MISCELLANY

TANZANIA TO GET US$ 990 MILLION
Aid donors and international organisations meeting in Paris on June 29 th and 30th 1992 pledged about US$ 990 million to help finance Tanzania’s development programmes next year. Almost two thirds of the funds will be provided in the form of grants – World Bank News.

PRIVATISATION OF CROP SALES
The Tanzanian Government bowed on July 16th to pressure from Members of Parliament and delayed implementing a decision it had earlier announced to privatise the sale of cash crops. “The Government has, with immediate effect, suspended the new crop purchasing procedure until next year” Prime Minister John Malecela told the National Assembly.

The decision was a setback to economic reforms being pressed by the International Monetary Fund (IMF). The Government had originally decided also to abolish further interest-free loans for cooperatives to help them to buy crops after the State-run National Bank of Commerce had accumulated US$’5 million in bad debts from cooperatives; the reversal of policy meant that this decision was also reversed.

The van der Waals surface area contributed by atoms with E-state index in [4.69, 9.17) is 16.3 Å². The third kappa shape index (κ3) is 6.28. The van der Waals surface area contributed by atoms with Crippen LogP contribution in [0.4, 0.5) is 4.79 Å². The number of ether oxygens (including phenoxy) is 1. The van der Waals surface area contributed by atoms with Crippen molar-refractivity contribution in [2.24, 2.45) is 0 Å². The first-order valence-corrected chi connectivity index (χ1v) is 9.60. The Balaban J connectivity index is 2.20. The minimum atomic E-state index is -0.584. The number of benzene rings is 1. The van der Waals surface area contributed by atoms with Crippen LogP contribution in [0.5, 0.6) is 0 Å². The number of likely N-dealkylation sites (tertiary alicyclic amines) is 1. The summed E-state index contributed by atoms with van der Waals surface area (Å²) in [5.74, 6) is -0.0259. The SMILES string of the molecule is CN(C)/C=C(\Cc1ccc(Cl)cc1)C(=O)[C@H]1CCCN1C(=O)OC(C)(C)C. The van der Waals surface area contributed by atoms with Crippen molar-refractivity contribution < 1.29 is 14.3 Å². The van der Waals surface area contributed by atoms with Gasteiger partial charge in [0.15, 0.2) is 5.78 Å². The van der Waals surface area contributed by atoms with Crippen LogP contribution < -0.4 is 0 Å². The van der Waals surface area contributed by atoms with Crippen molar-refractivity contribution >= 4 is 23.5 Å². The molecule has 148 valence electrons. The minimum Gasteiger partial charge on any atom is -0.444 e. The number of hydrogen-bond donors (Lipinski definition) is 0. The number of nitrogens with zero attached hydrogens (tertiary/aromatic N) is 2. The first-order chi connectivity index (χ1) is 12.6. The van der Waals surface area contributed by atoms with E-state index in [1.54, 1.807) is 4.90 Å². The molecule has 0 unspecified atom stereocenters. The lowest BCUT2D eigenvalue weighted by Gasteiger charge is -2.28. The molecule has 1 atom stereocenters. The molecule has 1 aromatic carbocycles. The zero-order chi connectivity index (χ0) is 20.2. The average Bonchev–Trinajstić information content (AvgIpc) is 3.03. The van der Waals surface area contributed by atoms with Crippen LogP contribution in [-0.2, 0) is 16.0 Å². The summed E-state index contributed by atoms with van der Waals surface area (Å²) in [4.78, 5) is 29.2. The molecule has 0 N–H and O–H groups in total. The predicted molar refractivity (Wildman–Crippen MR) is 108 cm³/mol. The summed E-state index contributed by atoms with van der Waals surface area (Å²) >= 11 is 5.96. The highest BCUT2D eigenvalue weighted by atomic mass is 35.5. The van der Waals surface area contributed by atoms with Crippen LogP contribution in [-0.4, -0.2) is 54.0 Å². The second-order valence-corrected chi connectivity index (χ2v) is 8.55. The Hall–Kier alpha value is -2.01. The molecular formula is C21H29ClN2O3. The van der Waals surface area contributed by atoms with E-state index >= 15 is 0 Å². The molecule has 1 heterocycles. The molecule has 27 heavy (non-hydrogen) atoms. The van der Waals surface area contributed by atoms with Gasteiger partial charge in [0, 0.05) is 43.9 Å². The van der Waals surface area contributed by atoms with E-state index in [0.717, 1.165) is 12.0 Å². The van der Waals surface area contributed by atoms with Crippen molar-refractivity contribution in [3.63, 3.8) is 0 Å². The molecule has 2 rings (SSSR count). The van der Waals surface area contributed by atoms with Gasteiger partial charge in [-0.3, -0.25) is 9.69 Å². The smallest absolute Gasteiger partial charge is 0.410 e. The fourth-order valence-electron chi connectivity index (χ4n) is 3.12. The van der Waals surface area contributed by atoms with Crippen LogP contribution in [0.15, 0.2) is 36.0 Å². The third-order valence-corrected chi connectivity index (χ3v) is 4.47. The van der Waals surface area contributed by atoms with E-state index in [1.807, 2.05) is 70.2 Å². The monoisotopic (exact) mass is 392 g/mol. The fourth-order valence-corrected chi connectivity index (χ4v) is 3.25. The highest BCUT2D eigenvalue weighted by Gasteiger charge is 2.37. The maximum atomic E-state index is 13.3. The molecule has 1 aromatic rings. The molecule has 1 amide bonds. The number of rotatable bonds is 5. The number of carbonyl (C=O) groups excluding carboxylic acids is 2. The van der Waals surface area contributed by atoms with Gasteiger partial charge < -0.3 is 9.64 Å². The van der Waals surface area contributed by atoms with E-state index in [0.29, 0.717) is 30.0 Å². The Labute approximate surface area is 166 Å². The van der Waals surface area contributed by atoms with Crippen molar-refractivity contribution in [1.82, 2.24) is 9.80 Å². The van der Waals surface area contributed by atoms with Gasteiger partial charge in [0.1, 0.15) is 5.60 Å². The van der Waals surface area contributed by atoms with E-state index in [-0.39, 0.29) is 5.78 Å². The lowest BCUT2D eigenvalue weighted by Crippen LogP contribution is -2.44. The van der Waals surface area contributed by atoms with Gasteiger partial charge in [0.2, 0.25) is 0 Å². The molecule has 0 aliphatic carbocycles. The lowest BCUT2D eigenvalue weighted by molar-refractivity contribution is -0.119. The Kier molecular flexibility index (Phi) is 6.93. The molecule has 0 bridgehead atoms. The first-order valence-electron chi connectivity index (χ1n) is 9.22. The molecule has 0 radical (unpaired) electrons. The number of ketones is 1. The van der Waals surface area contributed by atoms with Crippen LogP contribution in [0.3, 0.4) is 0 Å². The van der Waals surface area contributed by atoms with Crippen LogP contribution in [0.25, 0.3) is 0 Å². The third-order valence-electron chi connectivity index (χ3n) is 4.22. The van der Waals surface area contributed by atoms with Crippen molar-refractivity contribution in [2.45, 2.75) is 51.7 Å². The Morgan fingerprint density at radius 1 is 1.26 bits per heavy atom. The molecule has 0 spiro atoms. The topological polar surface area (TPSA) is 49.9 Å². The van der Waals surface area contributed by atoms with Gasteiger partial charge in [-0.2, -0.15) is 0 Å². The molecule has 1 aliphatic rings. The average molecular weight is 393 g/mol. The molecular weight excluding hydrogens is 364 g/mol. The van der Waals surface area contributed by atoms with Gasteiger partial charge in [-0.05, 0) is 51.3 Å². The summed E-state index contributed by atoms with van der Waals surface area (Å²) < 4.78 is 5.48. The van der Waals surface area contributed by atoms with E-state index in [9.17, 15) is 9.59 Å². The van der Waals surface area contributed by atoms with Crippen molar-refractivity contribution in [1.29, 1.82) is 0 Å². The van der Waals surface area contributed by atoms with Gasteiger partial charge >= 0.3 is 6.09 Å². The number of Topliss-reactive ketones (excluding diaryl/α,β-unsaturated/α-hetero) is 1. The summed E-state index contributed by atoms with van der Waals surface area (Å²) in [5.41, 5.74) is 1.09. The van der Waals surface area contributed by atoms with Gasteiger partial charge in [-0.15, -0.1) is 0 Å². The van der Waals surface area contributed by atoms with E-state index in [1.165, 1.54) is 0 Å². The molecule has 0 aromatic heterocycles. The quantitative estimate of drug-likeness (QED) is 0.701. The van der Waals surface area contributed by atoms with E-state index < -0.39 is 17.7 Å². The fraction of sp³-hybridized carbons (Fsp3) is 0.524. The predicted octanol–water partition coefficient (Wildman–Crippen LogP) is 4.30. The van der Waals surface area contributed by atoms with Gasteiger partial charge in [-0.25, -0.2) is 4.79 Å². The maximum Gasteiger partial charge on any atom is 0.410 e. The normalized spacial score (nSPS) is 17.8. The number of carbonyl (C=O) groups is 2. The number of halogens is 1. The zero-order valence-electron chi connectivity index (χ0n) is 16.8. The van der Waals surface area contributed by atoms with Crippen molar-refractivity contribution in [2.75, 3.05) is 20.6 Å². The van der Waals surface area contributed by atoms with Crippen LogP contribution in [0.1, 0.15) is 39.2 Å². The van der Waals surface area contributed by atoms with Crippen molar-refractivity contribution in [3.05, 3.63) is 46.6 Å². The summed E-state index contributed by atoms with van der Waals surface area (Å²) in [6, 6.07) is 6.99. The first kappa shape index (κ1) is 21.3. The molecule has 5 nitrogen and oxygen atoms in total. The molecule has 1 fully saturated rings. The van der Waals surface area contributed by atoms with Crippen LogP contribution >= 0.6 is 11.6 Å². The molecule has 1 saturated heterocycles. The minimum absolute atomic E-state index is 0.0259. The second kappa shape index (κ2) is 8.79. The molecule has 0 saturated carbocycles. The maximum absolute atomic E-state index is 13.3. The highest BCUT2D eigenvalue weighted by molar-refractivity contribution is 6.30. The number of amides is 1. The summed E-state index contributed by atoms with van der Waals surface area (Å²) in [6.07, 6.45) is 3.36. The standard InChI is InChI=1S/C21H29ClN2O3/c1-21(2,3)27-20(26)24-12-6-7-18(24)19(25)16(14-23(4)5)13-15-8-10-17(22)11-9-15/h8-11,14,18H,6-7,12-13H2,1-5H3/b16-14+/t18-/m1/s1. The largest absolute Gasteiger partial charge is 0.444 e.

Mr Malecela explained that the Government’s earlier decision to end a monopoly enjoyed by the cooperative movement had been designed to encourage competition. But angry legislators said that farmers would turn to smuggling if private businesses were allowed to buy crops. “We cannot let cooperatives compete with the wolves” said the Member of Parliament for a northern wheat growing constituency.

ELECTRICTY MONOPOLY ENDED
Tanzania Electricity Supply Company’s (TESCO) 30-year monopoly on the production and supply of electricity has been ended. Minister for Water, Energy and Minerals Jakaya Kikwete told Parliament that it would take years for the whole country to be energised unless private organisations and individuals were free to enter the power market.

TELEVISION COMING
The new Minister for Information and Broadcasting, Dr Shija has told the National Assembly that plans have been finalised for a three-phase programme (estimated to cost Shs 13 billion) for the introduction of television. Some 18 TV stations would need to be built and the Government had agreed to cooperate with local and foreign investors who had shown interest.

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